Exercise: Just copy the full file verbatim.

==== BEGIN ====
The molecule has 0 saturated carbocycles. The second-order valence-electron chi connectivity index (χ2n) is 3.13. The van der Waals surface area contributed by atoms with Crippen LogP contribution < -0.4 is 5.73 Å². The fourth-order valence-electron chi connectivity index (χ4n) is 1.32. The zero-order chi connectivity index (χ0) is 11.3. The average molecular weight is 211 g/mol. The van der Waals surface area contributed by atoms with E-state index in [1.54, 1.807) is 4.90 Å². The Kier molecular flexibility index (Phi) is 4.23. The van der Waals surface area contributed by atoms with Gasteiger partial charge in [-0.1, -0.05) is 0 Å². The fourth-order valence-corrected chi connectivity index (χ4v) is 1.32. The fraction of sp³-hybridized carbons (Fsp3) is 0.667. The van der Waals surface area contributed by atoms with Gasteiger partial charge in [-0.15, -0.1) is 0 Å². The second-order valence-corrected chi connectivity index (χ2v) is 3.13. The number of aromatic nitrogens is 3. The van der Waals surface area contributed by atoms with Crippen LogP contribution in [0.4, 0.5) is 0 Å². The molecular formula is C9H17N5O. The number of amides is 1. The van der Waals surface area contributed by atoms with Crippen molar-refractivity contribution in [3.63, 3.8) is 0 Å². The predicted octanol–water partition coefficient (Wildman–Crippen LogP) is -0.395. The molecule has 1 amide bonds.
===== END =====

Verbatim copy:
The molecule has 0 saturated carbocycles. The second-order valence-electron chi connectivity index (χ2n) is 3.13. The van der Waals surface area contributed by atoms with Crippen LogP contribution < -0.4 is 5.73 Å². The fourth-order valence-electron chi connectivity index (χ4n) is 1.32. The zero-order chi connectivity index (χ0) is 11.3. The average molecular weight is 211 g/mol. The van der Waals surface area contributed by atoms with E-state index in [1.54, 1.807) is 4.90 Å². The Kier molecular flexibility index (Phi) is 4.23. The van der Waals surface area contributed by atoms with Gasteiger partial charge in [-0.1, -0.05) is 0 Å². The fourth-order valence-corrected chi connectivity index (χ4v) is 1.32. The fraction of sp³-hybridized carbons (Fsp3) is 0.667. The van der Waals surface area contributed by atoms with Gasteiger partial charge in [-0.15, -0.1) is 0 Å². The second-order valence-corrected chi connectivity index (χ2v) is 3.13. The number of aromatic nitrogens is 3. The van der Waals surface area contributed by atoms with Crippen LogP contribution in [0.4, 0.5) is 0 Å². The molecular formula is C9H17N5O. The number of amides is 1. The van der Waals surface area contributed by atoms with Crippen molar-refractivity contribution in [3.63, 3.8) is 0 Å². The predicted octanol–water partition coefficient (Wildman–Crippen LogP) is -0.395. The molecule has 1 amide bonds.